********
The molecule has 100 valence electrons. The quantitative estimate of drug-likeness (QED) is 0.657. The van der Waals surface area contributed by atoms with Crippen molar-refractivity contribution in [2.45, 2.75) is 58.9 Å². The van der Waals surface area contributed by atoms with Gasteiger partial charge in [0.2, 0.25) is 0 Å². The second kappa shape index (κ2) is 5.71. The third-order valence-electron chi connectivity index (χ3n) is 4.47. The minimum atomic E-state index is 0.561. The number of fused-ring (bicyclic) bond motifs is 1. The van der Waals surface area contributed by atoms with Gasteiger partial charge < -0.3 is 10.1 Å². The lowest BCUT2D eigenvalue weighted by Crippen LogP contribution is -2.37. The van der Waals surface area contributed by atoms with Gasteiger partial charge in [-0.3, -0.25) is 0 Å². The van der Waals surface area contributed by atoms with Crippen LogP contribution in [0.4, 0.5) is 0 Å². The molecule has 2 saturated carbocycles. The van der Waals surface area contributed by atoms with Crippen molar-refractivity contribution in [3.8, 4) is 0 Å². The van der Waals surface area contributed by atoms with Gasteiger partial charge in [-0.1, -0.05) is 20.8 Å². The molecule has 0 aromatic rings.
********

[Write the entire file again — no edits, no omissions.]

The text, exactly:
The molecule has 100 valence electrons. The quantitative estimate of drug-likeness (QED) is 0.657. The van der Waals surface area contributed by atoms with Crippen molar-refractivity contribution in [2.45, 2.75) is 58.9 Å². The van der Waals surface area contributed by atoms with Gasteiger partial charge in [0.2, 0.25) is 0 Å². The second kappa shape index (κ2) is 5.71. The third-order valence-electron chi connectivity index (χ3n) is 4.47. The minimum atomic E-state index is 0.561. The number of fused-ring (bicyclic) bond motifs is 1. The van der Waals surface area contributed by atoms with Gasteiger partial charge < -0.3 is 10.1 Å². The lowest BCUT2D eigenvalue weighted by Crippen LogP contribution is -2.37. The van der Waals surface area contributed by atoms with Gasteiger partial charge in [-0.3, -0.25) is 0 Å². The van der Waals surface area contributed by atoms with Crippen LogP contribution in [0.4, 0.5) is 0 Å². The molecule has 2 saturated carbocycles. The van der Waals surface area contributed by atoms with Crippen molar-refractivity contribution in [3.8, 4) is 0 Å². The van der Waals surface area contributed by atoms with Gasteiger partial charge in [-0.1, -0.05) is 20.8 Å². The molecule has 0 aromatic rings.